By Maggie Josephsen
Dr. Buck Parker is a Board Certified Surgeon who not only performs surgeries but also specializes in providing expert medical opinions on the Web, radio & TV programs nationwide. He relays medical knowledge to audiences in an uncomplicated and entertaining way. He recently participated in a 6 episode reality TV series called The Island, where a group of men were pitted against their environment to survive for 30 days without outside help.
Before he became a castaway fighting for survival on The Island, Dr. Buck Parker developed the skills that helped him endure and best the obstacles thrown in his way. When asked about the most important skill he was able to use on the show, he responded, “Honestly the most important thing in any survival situation is to believe in yourself and to never give up.” He recounts a story of being lost with his brother and a friend in the mountains on a snowmobile trip as a teen. The friend wanted to give up, build a snow cave and try to make it overnight in sub zero temperatures, but his brother refused to give up and made them keep going- eventually making it home and likely saving their lives. “I thought of that a few times on the Island to keep me going,” Parker acknowledged.
The Island, which boasts survivalist Bear Grylls as one of the executive producers, places 14 modern American men together on a deserted island in the Pacific Ocean with only the clothes on their backs and minimal tools to survive for 30 days in the wilderness. Not the typical reality TV show fare, the participants are not competing for prizes or strategizing for team dominance. Instead, the producers’ intent is to discover whether the modern American man, used to all the conveniences of suburban life, still has the adventurous spirit and ingenuity to survive against the odds in dangerous and difficult circumstances.
In fact, part of Parker’s motivation to participate in the show came from his family life. His father loves outdoor life and hunting, along with his brother. He took the opportunity to prove to himself (and to them!) that he wasn’t as much of a “city slicker” as they all thought. Although he did spend time with them hunting, hiking and adventuring when he was younger, his time in college, medical school and surgical residency restricted his availability to get outdoors, and refine the skills that come more naturally to his family members.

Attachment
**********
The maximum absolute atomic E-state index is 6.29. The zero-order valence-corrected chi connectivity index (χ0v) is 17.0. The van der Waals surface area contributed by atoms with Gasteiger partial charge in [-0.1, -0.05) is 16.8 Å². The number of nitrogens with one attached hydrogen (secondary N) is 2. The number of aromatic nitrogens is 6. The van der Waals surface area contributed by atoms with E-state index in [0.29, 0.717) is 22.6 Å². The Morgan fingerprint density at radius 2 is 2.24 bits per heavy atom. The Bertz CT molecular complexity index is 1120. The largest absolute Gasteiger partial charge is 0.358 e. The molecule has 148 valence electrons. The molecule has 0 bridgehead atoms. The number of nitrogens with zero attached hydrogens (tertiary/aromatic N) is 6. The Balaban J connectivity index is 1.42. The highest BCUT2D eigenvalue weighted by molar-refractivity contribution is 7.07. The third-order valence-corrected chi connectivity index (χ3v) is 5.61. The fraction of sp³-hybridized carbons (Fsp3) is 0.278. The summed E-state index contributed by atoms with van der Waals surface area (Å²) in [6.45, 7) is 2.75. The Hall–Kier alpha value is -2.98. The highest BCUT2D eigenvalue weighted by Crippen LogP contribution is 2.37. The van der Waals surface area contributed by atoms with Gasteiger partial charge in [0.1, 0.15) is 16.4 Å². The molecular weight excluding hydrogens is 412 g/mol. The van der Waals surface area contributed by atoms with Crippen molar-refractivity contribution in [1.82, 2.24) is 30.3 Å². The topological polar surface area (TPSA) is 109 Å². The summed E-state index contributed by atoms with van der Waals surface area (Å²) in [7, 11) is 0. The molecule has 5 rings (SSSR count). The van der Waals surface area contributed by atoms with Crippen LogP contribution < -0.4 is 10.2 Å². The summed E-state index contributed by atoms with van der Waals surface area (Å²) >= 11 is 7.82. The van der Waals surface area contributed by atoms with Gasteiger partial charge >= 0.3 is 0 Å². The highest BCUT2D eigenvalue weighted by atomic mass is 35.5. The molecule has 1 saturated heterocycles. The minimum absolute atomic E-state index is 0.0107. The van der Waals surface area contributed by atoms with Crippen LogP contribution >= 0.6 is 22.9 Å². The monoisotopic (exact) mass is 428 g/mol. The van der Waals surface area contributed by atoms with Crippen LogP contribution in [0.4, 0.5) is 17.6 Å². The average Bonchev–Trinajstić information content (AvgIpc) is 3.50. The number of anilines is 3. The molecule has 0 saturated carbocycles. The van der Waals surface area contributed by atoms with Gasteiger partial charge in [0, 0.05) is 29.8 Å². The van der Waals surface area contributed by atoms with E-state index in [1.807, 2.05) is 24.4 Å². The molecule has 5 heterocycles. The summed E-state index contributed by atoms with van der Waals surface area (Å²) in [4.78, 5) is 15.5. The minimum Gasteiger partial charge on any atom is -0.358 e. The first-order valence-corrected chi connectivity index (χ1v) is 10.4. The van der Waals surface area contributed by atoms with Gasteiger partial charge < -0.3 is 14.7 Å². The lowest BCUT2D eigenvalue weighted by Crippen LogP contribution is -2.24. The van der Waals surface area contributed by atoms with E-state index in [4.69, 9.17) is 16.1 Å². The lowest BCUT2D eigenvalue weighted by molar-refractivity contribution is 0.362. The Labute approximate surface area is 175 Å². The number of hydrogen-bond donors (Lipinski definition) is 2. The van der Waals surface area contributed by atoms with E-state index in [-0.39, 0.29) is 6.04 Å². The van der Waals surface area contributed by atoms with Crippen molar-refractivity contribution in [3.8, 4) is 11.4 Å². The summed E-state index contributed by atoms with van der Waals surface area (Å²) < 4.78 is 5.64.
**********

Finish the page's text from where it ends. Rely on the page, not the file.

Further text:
Born in central California, Parker moved to Jackson, Wyoming when he was 12. After high school, he lived in Nevada, Wyoming, Belize, Illinois, Maryland, Missouri and Michigan before settling here in Kissimmee. He relocated to Kissimmee because he had made some health videos for YouTube and was contacted by a studio here in Florida to create more. Once he came down to meet with them, he made some great contacts and friends and then had an offer to work at Osceola Regional Medical Center, which cemented his decision to move to Osceola County.
Dr. Parker is passionate about communicating medical information to people in a way that is accurate and also understandable. During his residency, he realized while watching other surgeons consult with patients that many of those consultations ended with patients who desperately needed a better explanation of their situation and what solutions their surgeon was offering. This void in effective communication, coupled with his upbringing in a large Italian family that forced him to learn how to gain positive attention by entertaining his audience at the dinner table, led Parker to a zeal for conveying complex medical facts in new and interesting ways. He is a frequent guest on television and radio shows, in addition to his stint as participant and medical expert on The Island.
One of his most frightening moments on the show was grabbing a nine and a half foot boa constrictor by the tail. He explained, “I was at the tail for a reason…there was no way I was getting near the head of that thing! One look in the eyes of a snake that large and you kinda get this sick feeling in your stomach, well, at least I did!” He was also nervous when the group had difficulty finding water, although his anxiety came more from worrying that the show would end in three days and they would all look like fools rather than getting heat stroke like Taylor and Mike [two of the other participants] did.
Dr. Parker shared the biggest lesson he learned on the island by declaring, “Survival parallels life in that if you want to be successful, you just never give up. Decide on what you want, and go for it. When obstacles stand in your way, figure another way around them. The first rule of survival whether in the jungle or in regular life is just never give up, period.”